Congress Passes Tax Reform Legislation Including NVFC-Supported Provisions
December 20, 2017
Congress has passed H.R. 1, the Tax Cuts and Jobs Act, which is expected to be signed into law and will overhaul the U.S. Tax Code for the first time in more than three decades. The final conference report, which was released on December 15 and modified slightly on December 19 contains several provisions that will benefit the volunteer fire service.
Included in the conference report is language from the LOSAP Cap Adjustment Priority (LOSAP CAP) Act (H.R. 1720/S. 1239), which would double the limit on annual contributions into an individual’s length of service award program (LOSAP) from $3,000 to $6,000. It would also establish a mechanism tied to inflation whereby the contribution limit can be increased in the future. LOSAP CAP was added to H.R. 1 by the Senate Finance Committee based on a request by Susan Collins (R-ME), the author of S. 1239.
“I’d like to thank Senator Collins for her work getting this important piece of legislation added to H.R. 1,” said National Volunteer Fire Council (NVFC) Chair Kevin D. Quinn. “I’d also like to recognize and thank Senator Ben Cardin (D-MD) for his support as the lead Democratic co-sponsor of S. 1239, as well as Representatives Peter King (R-NY) and Bill Pascrell (D-NJ) for introducing and building support for H.R. 1720. The cap on annual contributions into a LOSAP has not been adjusted in over 20 years. Over that time we have seen the number of volunteer firefighters and EMTs continuing to serve into their 50s and 60s increase. Passage of this bill will give agencies flexibility to offer higher contribution levels if they choose to.”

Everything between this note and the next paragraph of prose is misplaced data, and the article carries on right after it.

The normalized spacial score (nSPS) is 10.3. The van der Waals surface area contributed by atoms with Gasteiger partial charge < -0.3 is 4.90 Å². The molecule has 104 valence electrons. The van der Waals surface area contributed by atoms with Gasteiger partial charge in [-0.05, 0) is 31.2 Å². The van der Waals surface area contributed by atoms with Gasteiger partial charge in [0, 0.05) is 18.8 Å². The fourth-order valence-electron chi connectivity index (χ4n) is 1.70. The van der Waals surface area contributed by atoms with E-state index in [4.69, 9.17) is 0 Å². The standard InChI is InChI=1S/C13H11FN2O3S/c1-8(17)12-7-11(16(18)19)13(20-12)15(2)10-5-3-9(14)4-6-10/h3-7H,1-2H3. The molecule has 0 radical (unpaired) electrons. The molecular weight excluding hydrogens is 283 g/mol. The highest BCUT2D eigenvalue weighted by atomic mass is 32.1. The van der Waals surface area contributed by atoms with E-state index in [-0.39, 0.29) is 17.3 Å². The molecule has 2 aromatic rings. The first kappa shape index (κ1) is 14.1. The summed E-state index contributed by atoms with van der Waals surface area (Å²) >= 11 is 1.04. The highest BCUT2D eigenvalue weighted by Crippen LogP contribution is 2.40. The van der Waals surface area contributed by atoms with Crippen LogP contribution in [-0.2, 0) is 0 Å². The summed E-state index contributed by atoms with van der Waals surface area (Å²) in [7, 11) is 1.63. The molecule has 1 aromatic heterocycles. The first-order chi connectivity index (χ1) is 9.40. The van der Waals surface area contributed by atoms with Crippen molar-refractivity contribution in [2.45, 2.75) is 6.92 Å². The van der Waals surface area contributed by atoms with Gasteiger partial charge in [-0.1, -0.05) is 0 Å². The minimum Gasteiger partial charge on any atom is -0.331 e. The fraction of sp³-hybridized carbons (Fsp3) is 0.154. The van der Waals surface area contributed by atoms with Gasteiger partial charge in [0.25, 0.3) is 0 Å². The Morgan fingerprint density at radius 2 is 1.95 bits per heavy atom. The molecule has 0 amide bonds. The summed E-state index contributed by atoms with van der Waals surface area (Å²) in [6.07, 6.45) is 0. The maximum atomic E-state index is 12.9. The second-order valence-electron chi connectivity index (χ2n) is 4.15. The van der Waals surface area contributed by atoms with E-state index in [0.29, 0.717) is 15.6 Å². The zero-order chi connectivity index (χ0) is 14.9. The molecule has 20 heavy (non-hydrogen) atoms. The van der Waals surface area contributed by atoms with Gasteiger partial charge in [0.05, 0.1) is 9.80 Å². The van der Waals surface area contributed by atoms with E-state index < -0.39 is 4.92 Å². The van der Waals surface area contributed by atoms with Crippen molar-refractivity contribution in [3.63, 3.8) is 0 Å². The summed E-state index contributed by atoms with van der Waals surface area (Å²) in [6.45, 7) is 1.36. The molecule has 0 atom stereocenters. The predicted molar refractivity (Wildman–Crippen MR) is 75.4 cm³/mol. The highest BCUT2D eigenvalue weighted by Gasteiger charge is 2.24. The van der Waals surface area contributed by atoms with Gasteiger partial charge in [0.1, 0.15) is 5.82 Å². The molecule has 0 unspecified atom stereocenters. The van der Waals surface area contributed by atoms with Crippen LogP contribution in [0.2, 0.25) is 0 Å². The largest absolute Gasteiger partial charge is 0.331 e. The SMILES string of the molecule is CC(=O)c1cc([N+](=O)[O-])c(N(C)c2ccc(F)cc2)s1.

H.R. 1 also makes “fire protection systems” an eligible property under section 179 of the tax code, which means that business owners will be able to receive a tax credit for the cost of installing fire sprinklers and fire alarms in commercial structures. This language was included in the Senate version of H.R. 1 and the NVFC asked House and Senate conferees to maintain it in the final version of the bill.
The conference report does not include language that had been part of the House-passed version of H.R. 1 that would have made interest payments on private activity bonds taxable. The NVFC opposed this language and asked conferees to remove it from the final bill. Currently, many nonprofit volunteer fire departments use private activity bonds to raise money to purchase apparatus and to build or remodel fire stations. The NVFC identified 21 states in which private, nonprofit fire departments use private activity bonds for this purpose and are able to obtain a rate that is 1-1.25 points lower because the interest payments are untaxed.